Harvey Matthews watches as Marsha Coleman-Adebayo holds a protest sign at a meeting of Montgomery County Planning Board. Members of the Macedonia Baptist Church want to postpone development in the Westbard area, at what is thought to be the site of an African American cemetery. (Bill Turque/The Washington Post)

An attempt to resolve the bitter dispute over an African American cemetery believed to lie in the shadow of a 15-story apartment house in Bethesda’s Westbard neighborhood was close to unraveling this week, as the Baptist church pressing to protect the site charged that it had been misled by county officials and the private developer that owns the property.

Macedonia Baptist Church on River Road announced Friday that it will not join a mediation set up by County Executive Isiah Leggett (D) to address disagreements over how to best conduct an archaeological study of the burial site, which records suggest is probably located under land north and northwest of Westwood Tower Apartments on Westbard Drive. That is in the middle of an area targeted for a massive redevelopment proposed by Florida-based Regency Centers, the major property owner in the neighborhood, which includes the Westwood Shopping Center.

Church leaders want to see the site preserved and memorialized with a museum that documents the African American community that was in Westbard as late as the 1950s.

They vehemently oppose the idea of a study funded by the property owner and called for an independent probe financed by the county. In January, Planning Director Gwen Wright proposed hiring two anthropologists selected by the church to perform a peer review on the company-financed study. But Wright and the academics could not reach an agreement.

Leggett and County Council President Roger Berliner (D-Potomac-Bethesda) proposed mediation last month, saying it “would be wise for us to pause for a moment” to sort out the church’s issues with Regency Centers, Wright and the county.

Macedonia members said they took the offer of mediation, scheduled to begin next week, as a promise that no work would be done until an accord was reached.

They were infuriated when they learned at a Thursday planning board meeting that an archaeological firm retained by Regency Centers was already performing preliminary research. Robert Kronenberg, a division chief for the planning department, told the board that field work would begin by mid-May.

“Lies! Lies! Lies!” about 20 congregants and supporters chanted as board chair Casey Anderson called for order.

Church leaders said that the company’s decision to go ahead made the idea of mediation pointless.

“To me, it’s almost like they put us to sleep believing there would be a mediation,” said the Rev. Segun Adebayo, the interim pastor. “If they are doing what they are doing behind us, what then are we mediating?”

Wright said this week that Regency Centers had the right to conduct any studies on its own property and, after at least three months of delay, the company and the planning board were eager to move the development project ahead.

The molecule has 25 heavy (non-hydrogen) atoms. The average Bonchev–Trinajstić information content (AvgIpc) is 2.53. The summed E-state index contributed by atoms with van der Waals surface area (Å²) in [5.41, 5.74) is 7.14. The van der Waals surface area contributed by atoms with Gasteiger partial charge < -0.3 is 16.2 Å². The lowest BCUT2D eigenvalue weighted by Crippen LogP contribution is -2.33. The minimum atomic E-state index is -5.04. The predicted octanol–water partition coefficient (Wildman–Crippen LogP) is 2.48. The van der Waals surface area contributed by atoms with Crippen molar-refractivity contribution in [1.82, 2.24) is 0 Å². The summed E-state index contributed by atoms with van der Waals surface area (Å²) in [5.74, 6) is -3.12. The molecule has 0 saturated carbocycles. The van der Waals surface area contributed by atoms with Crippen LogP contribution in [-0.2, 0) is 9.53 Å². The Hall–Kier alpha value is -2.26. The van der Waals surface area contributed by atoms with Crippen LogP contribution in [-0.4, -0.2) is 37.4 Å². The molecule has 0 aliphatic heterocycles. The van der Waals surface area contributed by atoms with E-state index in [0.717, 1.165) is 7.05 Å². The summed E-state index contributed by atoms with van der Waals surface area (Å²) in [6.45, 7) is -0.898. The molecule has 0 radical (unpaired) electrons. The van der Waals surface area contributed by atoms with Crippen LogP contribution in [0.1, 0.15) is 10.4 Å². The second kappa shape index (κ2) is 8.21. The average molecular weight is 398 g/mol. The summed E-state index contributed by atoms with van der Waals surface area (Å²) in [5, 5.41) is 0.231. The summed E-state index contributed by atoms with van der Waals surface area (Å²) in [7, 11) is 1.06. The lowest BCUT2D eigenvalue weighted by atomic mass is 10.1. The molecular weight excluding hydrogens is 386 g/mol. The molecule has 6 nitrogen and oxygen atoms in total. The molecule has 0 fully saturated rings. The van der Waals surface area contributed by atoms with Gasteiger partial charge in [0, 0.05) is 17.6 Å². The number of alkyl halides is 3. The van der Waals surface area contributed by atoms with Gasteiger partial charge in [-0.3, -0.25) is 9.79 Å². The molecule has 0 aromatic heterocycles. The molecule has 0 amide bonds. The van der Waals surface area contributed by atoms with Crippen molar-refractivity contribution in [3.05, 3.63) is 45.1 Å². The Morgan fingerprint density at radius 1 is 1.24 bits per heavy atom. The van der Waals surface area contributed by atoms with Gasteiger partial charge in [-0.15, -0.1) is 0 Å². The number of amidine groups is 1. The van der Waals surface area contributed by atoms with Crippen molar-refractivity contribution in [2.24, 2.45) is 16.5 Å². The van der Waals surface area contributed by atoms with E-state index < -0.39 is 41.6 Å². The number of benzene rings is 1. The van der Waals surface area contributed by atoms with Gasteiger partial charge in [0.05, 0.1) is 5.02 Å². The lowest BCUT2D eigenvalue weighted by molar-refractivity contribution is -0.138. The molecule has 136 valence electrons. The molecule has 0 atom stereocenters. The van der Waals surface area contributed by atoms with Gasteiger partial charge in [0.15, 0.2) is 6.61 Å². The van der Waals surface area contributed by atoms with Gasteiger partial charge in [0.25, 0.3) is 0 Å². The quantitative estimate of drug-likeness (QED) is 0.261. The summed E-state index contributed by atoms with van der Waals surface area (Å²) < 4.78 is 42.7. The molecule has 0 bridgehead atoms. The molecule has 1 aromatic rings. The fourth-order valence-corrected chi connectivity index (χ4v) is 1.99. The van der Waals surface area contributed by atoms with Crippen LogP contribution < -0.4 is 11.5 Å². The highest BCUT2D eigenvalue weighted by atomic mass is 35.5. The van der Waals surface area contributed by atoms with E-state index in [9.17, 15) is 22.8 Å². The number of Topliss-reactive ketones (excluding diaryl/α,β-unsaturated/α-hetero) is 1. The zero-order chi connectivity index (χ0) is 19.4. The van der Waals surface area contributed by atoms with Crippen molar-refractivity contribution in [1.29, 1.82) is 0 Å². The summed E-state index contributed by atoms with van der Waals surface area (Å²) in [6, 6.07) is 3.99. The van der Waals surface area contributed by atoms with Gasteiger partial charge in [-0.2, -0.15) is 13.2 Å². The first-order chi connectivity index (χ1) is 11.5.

“We’ve been holding them off in hopes of trying to get some agreement,” Wright said.

Eric Davidson, spokesman for Regency Centers (which purchased the original developer, Equity One, earlier this year) said Friday that the work being conducted by the Ottery Group, a Kensington archaeological and historic preservation firm, was strictly research, and that “nothing invasive” at the cemetery site was underway.

“We’re just having them do an initial look,” Davidson said. “Nothing has been moved or disturbed.”

He added that the company was still open to mediation.

“If we were asked, we would take direction from county on that,” he said.

Lyle Torp, managing director of the Ottery Group, said he understood why the church community was angry.

“I understand their concerns and that they don’t have as much of a say as they’d like. That’s an issue the county needs to carefully consider,” Torp said, reiterating that the firm’s study is strictly “desktop” research, and that no intrusive work would be done without community input.

He added that he was puzzled by Kronenberg’s statement that field work would commence next month. “We’ve never been asked about a timeline,” Torp said.

In proposing the mediation, to be conducted by the nonprofit Conflict Resolution Center of Montgomery County, Leggett and Berliner raised the possibility that the county would fund its own study of the site on behalf of the church, addressing concerns about the objectivity of the company probe. Leggett said Friday that he was puzzled by the church’s response.

“I find that particularly odd,” he said. “They’re free to do what they want to do. I laid a path for them to follow that I thought would be helpful. I’m not sure what their motivation is.”

The situation remained in flux late Friday. Ramona Bell-Pearson, an assistant chief administrative officer for the county, said she spoke with Adebayo and that “he seemed at least open to reconsidering.”

But Marsha Coleman-Adebayo, the pastor’s wife and head of Macedonia’s social justice ministry, said in an email that the church’s position was unchanged. She said Macedonia stood by Adebayo’s original statement earlier Friday.

“We were deceived, misled and ambushed. It was a shameful display of dishonor by county leaders,” Adebayo said.